The British Chambers of Commerce (BCC) have suggested that the low inflation figures in May should help keep the base interest rate at the low level of 0.5%.
David Kern, the Chief Economist at the BCC, commented that the 0.3% fall in inflation reported by the Office of National Statistics (ONS), is a sign that inflation hit it’s peak in April.
Mr Kern went on to say that, considering the continued weakness of the economy, coupled with the tough debt reducing measures expected to be included in the Emergency Budget next week, it is vital that the Bank of England’s Monetary Policy Committee (MPC) keep the base interest rate low for the foreseeable future. He warned that any rise in interest rates at this early stage is likely to lead to a “double-dip” recession.
On a more positive note, he added:
“With growing confidence that the UK will be able to deal with its deficit, the MPC can be reassured that maintaining low interest rates will not worsen inflationary pressure. This will create the right circumstances for businesses to invest and drive a sustainable economic recovery.”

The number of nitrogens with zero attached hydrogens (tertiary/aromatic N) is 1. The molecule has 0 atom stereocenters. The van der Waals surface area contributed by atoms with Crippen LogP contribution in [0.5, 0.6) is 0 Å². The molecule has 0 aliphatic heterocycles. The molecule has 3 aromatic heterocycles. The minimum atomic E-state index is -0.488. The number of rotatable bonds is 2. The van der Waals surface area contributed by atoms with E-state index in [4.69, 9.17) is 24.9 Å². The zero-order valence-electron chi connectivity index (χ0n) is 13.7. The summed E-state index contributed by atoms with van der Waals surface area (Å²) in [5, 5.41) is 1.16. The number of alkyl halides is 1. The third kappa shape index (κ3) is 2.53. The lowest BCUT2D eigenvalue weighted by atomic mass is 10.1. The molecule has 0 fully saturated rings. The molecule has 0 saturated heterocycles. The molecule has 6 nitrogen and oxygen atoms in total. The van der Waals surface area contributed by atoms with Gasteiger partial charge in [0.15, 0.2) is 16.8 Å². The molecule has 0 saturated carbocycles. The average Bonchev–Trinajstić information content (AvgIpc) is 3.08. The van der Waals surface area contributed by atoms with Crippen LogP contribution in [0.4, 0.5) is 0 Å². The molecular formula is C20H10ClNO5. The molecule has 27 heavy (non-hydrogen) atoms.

In spite of Kern’s optimism, £10billion of tax rises and spending cuts in the public sector, there is still a real worry over UK economic growth for the next few years, with a mere 1.2% growth in the Gross Domestic Product (GDP) for 2011.
With unemployment likely to rise due to public sector cuts, tax increases for income tax and small businesses, does it really matter how low inflation and interest rates are if both small businesses and private citizens are going to be taxed to the hilt?
It is likely to make a difference eventually as the UK deficit will eventually be paid-off, but at what cost?
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